Abstract

Approximately one-third of individuals with acquired aplastic anemia (AA) have abnormally short leukocyte telomere lengths. Mutations in genes responsible for maintaining telomere length and stability have been identified in constitutional AA (DKC1) and acquired AA (TERC and TERT). Telomerase, a reverse transcriptase, uses an RNA template (TERC) to extend nucleotide repeats. Telomeric repeat binding factor 1 (TERF1) binds to telomeric DNA, inhibits telomerase and induces bending, looping and pairing of duplex telomeric DNA. Telomeric repeat binding factor 2 (TERF2) binds to the telomere and protects it from degradation and fusion. There are few single nucleotide polymorphisms (SNPs) in TERF1 and TERF2 and nucleotide diversity in these genes is limited. We hypothesized that mutations and/or SNPs in TERF1 and/or TERF2 may be associated with acquired AA. Bi-directional sequence analysis was performed in 47 AA patients who failed to respond to immunosuppressive therapy, had family history of hematologic abnormalities without physical characteristics of dyskeratosis congenita, or short telomeres in leukocytes, on all exons and proximal promoter regions of TERF1 and TERF2. Regions with variation in the first 47 patients were sequenced in an additional 95 patients and 289 healthy controls. SNP frequencies were determined and case-control genotype data analyzed using additive and mutation dominant (MD) genetic models and SAS v8.02. Haplotypes were estimated and a case-control permutation test performed using PHASEv2.1. HaploStats was used to construct haplotypes, determine a global score p value, haplotype frequencies and odds ratios.

5244 base pairs (bp) were sequenced in TERF1 in 47 patients. SNPs were not present in exons 1–8. The proximal promoter, exon 9 and exon 10 were sequenced in the additional 95 patients and 289 controls. One patient had a mutation resulting in a conservative amino acid change (exon 9 Ala-Val). One SNP in intron 9 (C>T) was significant in the additive (p=0.049) and in the MD model, odds ratio 1.59 (p=0.033, 95% CI 1.06-2.39, 37.3% case and 31.8% control allele frequency [AF]). Two synonymous SNPs in exon 10 did not occur in patients but each had an AF of 1.4% in controls (p=0.044 for each). The MD model for these two SNPs suggested an association (p=0.044) but the low frequencies precluded additional calculations. Haplotype analysis showed statistically significant differences between cases and controls in global tests (HaploStats p=0.03 and PHASEv2.1 p=0.01). One haplotype had borderline significance in ordinal trait analysis and comparison to the most common haplotype (p= 0.057 and 0.079, respectively, 35.6 % case and 28.9% control frequency). These data suggest that genetic variation in TERF1 may be associated with aplastic anemia.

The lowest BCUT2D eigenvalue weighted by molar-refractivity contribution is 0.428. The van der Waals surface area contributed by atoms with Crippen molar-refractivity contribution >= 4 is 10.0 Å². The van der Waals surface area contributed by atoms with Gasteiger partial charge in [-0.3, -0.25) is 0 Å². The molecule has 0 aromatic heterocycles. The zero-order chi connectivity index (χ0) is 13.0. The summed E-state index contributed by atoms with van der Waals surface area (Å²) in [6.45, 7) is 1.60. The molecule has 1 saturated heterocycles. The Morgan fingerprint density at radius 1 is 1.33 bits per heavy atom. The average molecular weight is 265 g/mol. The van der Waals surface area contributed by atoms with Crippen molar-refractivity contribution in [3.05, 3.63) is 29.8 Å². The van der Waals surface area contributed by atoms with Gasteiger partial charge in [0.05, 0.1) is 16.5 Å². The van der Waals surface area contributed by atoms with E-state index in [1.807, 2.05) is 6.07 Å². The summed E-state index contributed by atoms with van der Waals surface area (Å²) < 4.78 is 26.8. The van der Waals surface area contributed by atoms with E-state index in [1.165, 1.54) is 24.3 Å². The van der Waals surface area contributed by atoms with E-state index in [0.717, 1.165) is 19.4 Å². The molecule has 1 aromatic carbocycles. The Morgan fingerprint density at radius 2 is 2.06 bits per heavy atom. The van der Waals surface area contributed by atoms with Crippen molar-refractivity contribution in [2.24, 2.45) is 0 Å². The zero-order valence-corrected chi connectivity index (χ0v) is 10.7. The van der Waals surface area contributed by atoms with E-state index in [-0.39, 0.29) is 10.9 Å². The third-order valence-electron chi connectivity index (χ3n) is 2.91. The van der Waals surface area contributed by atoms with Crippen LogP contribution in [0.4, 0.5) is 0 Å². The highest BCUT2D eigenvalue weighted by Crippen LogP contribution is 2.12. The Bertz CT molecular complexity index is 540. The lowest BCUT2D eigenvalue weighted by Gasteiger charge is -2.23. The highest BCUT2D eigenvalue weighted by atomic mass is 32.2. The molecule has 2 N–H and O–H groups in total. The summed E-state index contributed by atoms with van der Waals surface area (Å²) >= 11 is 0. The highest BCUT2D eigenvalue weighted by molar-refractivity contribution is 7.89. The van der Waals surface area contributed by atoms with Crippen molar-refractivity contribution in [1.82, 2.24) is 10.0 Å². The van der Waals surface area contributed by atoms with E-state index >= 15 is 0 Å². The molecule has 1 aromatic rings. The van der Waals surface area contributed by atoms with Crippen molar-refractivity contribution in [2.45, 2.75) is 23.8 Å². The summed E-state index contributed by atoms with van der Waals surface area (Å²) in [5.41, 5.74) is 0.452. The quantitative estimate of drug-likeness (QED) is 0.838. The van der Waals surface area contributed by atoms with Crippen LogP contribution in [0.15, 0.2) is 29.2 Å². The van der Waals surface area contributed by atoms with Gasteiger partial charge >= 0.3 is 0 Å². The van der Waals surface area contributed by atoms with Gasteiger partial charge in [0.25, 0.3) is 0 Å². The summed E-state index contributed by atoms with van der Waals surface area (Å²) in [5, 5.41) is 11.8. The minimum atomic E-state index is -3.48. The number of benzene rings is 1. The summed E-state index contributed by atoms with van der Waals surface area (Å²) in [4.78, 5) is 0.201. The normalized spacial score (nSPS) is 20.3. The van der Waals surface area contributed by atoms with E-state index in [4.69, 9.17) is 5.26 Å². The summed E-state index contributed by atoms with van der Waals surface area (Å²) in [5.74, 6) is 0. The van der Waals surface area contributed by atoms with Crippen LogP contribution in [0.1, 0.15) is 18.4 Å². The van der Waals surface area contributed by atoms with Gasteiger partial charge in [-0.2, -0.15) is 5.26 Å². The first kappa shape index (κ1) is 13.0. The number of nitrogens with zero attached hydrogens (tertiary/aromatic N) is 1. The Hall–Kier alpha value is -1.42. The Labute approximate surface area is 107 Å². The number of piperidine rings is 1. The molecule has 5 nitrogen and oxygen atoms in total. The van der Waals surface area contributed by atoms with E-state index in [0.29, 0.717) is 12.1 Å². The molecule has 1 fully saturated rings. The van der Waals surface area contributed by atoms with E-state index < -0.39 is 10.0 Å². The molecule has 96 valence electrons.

Sequence analysis of TERF2 consisted of 4515 bp. The proximal promoter, exons 1–2, 4–5 and 7–10 did not have SNPs or mutations. A mutation (Ala-Ser, exon 6) in TERF2 was seen in one patient and no controls. SNPs seen in exons 3 and 6 were also sequenced in 95 patients and 289 controls. SNPs and haplotypes in TERF2 were not associated with AA. This pilot study identified a SNP and haplotype in TERF1 that may be associated with increased risk for AA. Variation at this site in TERF1 in combination with variation at other sites in other genes of the telomere complex could be risk factors for aplastic anemia. Highly penetrant mutations in TERF1 and TERF2 were not identified. These results should be confirmed in a larger study.

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